Throwback - NT Live:Frankenstein

I've talked before about my love of National Theatre Live, and of my love of cinema releases of stage productions in general, and so when my uni hired out a screen at the local cinema so that the English Literature undergrads could see the National Theatre's 2011 production of Frankenstein, I jumped at the opportunity and grabbed a ticket for both myself and my equally enthusiastic English and Classics studying friend!

What initially attracted me to this particular production was the fact that Benedict Cumberbatch and Johnny Lee Miller alternated the roles of Frankenstein and his monster. I thought that this was an incredible acting feat in itself, and the short documentary about the production that played before the play began really reiterated that.

The filmed production which I saw featured Benedict Cumberbatch as Doctor Frankenstein and Johnny Lee Miller as the Monster. The pair were absolutely glorious in their roles. I loved Miller's childlike curiosity, and the way that it juxtaposed with his horrific, dark side. Cumberbatch too was brilliant, though I would have liked to see his monster, as I feel the Doctor was very much the epitome of the character that Cumberbatch has sadly been typecast as. That being said, his performance was nothing short of excellent. Naomi Harris was another wonderful addition to the cast! Although she played Cumberbatch's wife, a relatively small role, she acted so subtlety and emotionally, the performance she gave was really heartfelt.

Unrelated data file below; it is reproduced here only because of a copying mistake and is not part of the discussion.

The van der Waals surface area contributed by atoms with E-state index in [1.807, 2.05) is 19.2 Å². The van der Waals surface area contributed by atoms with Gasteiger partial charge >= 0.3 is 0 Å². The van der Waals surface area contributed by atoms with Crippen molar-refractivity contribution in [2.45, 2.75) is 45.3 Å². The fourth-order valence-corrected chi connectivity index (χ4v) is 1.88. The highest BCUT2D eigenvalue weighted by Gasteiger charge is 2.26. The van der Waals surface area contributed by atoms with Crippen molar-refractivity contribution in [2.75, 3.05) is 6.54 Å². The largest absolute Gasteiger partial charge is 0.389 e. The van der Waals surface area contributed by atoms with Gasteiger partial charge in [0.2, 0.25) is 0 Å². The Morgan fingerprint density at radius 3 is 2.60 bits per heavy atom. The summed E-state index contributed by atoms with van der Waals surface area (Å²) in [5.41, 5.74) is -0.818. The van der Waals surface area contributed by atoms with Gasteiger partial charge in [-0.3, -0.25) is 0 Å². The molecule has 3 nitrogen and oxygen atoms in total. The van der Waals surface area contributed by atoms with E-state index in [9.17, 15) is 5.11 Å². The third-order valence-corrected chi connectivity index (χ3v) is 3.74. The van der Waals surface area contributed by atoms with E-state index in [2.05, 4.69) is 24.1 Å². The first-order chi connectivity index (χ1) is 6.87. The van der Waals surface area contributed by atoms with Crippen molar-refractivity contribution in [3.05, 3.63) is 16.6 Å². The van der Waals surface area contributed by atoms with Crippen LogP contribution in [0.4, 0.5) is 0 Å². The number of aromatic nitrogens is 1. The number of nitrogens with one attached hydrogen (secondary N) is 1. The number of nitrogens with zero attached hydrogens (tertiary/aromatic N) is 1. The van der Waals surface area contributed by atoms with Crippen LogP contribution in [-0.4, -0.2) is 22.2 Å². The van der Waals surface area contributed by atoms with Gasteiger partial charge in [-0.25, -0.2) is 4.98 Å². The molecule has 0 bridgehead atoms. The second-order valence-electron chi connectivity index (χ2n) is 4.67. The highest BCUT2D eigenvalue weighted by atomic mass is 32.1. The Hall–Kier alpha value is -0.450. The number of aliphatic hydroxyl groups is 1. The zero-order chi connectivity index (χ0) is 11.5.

As you would expect of a National Theatre production, the set design and costume was absolutely top notch. The addition of a part-mechanical, part-physical-theatre-y steam train entering the stage not only looked awe inspiring, but made for one of the most exciting scene changed I have ever experienced.

Sadly though, there were elements which I did dislike, such as the addition of an uncomfortable rape scene near to the end. It felt gratuitous, added for the sole purpose of shock value, not because it was necessary or helped the audience to understand the characters involved any better than they did beforehand.

As a whole though, the production was enjoyable, fresh and remarkably well acted.

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